Having a dog comes with many responsibilities. You have to vaccinate him, feed him nutritious meals, walk him, and so on.
If that wasn’t everything - dogs can get ill or allergic to various things. Most people aren’t aware of all the things your dog can be allergic to but the truth is, dogs can be allergic to almost everything, just like humans.
For example, did you hear of the dog allergy to shampoo? It’s quite common, but most people haven’t heard of it.
So, what is the dog allergy to shampoo? How can you treat this allergy and how can you prevent it from happening? Read our article to find out all about it!
What Is The Dog Allergy To Shampoo?
Generally speaking, contact allergies appear as an aggressive response of the immune system to the allergen. Special immune cells react to the allergen and create an allergic reaction as you see it.
When that allergen comes in contact with the immune cells, it activates the immune system. As a response, the immune system makes a protein that causes the production of histamine in those special immune cells.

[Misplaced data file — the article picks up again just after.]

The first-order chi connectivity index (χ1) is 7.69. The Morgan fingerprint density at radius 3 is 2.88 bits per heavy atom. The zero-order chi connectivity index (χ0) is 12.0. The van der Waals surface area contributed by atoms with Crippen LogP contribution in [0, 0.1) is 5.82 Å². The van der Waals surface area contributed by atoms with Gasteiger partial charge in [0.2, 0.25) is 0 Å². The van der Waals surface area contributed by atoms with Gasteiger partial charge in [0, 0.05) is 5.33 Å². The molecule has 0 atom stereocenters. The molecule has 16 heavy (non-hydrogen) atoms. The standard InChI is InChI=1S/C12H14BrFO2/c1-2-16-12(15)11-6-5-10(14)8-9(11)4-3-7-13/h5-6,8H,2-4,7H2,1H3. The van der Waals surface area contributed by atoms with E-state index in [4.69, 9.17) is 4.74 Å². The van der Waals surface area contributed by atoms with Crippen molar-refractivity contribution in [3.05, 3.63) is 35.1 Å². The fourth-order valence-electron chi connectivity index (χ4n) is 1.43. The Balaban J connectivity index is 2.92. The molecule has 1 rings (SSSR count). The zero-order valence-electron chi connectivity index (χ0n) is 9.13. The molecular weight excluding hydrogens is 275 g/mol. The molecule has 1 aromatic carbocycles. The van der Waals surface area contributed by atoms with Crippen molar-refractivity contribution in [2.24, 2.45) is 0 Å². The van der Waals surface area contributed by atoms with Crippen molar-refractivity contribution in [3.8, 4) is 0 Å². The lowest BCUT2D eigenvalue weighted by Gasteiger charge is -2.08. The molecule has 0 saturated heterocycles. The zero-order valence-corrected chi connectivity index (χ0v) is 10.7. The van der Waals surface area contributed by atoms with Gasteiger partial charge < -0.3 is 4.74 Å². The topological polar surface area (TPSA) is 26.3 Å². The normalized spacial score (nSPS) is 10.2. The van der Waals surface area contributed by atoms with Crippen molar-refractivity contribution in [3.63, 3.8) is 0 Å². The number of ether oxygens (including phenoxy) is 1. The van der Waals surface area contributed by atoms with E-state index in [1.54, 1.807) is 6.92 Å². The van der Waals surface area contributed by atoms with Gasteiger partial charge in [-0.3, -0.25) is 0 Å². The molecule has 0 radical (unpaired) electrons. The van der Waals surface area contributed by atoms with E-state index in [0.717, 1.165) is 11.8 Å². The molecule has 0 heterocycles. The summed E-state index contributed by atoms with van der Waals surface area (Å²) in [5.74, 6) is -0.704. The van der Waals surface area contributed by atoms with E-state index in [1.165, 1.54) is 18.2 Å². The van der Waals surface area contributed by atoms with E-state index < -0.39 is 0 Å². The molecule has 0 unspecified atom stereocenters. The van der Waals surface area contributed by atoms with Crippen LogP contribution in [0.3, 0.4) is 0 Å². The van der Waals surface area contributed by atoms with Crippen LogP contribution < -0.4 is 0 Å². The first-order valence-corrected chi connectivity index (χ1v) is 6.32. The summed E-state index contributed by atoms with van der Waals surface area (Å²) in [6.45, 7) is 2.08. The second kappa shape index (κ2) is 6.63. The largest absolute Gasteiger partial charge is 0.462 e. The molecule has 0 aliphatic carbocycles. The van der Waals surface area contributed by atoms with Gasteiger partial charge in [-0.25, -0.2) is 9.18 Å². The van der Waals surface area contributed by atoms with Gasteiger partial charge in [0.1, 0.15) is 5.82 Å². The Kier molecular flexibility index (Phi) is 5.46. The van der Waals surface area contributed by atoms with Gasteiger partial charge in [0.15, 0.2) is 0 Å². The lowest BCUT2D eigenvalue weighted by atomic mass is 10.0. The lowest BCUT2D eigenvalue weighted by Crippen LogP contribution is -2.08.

Histamine is a natural compound of the immune system, and it has an inflammatory effect on the tissue it comes into contact with. So, dog shampoos can contain various ingredients that can irritate the dog’s skin or even cause an allergic reaction.
If some of the ingredients aren’t agreeing well with your dog, his immune system will react almost immediately after exposure. The reaction will become more severe if the dog is exposed often to the ingredient that causes a flare-up.
Simply said, an allergy to shampoo is a strong reaction of the immune system to a protein in the shampoo. The canine immune system recognizes that protein as an intruder and is trying to fight against it.
What Are The Symptoms Of The Dog’s Allergy To Shampoo?
There are many different symptoms of shampoo allergy in dogs. Contact allergies are usually just uncomfortable, but they can lead to anaphylactic shock.
However, if you notice any of the following symptoms, take your dog to the nearest veterinarian. The most common symptoms of the dog’s allergy to shampoo are:
- Ulcerations on skin
- Skin rashes and skin infections
- Blistery lesions
- Bald patches
- Chronically inflamed feet